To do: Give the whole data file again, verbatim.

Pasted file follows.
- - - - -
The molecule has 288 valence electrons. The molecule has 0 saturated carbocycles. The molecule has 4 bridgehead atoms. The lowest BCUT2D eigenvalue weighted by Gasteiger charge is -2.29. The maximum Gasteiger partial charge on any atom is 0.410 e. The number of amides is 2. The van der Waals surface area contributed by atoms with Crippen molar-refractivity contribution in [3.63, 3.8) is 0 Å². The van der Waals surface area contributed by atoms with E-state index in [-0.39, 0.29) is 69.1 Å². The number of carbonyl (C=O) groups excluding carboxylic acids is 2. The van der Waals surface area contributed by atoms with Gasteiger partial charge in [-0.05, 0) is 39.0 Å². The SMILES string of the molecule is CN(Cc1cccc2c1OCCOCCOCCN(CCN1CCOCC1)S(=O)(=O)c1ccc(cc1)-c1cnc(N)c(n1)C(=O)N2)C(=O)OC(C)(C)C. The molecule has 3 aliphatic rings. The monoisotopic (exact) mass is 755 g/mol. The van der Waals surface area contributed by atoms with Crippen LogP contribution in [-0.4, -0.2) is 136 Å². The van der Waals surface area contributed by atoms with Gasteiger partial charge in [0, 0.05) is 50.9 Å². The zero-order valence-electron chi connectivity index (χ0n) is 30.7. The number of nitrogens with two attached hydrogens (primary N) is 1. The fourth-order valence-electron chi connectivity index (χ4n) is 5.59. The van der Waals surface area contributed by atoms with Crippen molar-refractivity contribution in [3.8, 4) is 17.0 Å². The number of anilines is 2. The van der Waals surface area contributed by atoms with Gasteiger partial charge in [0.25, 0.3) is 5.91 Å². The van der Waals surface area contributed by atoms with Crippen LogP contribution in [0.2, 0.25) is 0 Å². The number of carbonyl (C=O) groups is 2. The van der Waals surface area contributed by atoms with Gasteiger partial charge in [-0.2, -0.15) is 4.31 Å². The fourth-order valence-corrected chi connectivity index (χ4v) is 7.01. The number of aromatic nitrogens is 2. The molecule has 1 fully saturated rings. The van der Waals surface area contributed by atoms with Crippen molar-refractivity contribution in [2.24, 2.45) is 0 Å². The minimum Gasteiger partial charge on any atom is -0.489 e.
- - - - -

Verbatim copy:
The molecule has 288 valence electrons. The molecule has 0 saturated carbocycles. The molecule has 4 bridgehead atoms. The lowest BCUT2D eigenvalue weighted by Gasteiger charge is -2.29. The maximum Gasteiger partial charge on any atom is 0.410 e. The number of amides is 2. The van der Waals surface area contributed by atoms with Crippen molar-refractivity contribution in [3.63, 3.8) is 0 Å². The van der Waals surface area contributed by atoms with E-state index in [-0.39, 0.29) is 69.1 Å². The number of carbonyl (C=O) groups excluding carboxylic acids is 2. The van der Waals surface area contributed by atoms with Gasteiger partial charge in [-0.05, 0) is 39.0 Å². The SMILES string of the molecule is CN(Cc1cccc2c1OCCOCCOCCN(CCN1CCOCC1)S(=O)(=O)c1ccc(cc1)-c1cnc(N)c(n1)C(=O)N2)C(=O)OC(C)(C)C. The molecule has 3 aliphatic rings. The monoisotopic (exact) mass is 755 g/mol. The van der Waals surface area contributed by atoms with Crippen LogP contribution in [-0.4, -0.2) is 136 Å². The van der Waals surface area contributed by atoms with Gasteiger partial charge in [0, 0.05) is 50.9 Å². The zero-order valence-electron chi connectivity index (χ0n) is 30.7. The number of nitrogens with two attached hydrogens (primary N) is 1. The fourth-order valence-electron chi connectivity index (χ4n) is 5.59. The van der Waals surface area contributed by atoms with Crippen molar-refractivity contribution in [3.8, 4) is 17.0 Å². The number of anilines is 2. The van der Waals surface area contributed by atoms with Gasteiger partial charge in [0.25, 0.3) is 5.91 Å². The van der Waals surface area contributed by atoms with Crippen LogP contribution in [0.2, 0.25) is 0 Å². The number of carbonyl (C=O) groups is 2. The van der Waals surface area contributed by atoms with Gasteiger partial charge in [-0.2, -0.15) is 4.31 Å². The fourth-order valence-corrected chi connectivity index (χ4v) is 7.01. The number of aromatic nitrogens is 2. The molecule has 1 fully saturated rings. The van der Waals surface area contributed by atoms with Crippen molar-refractivity contribution in [2.24, 2.45) is 0 Å². The minimum Gasteiger partial charge on any atom is -0.489 e.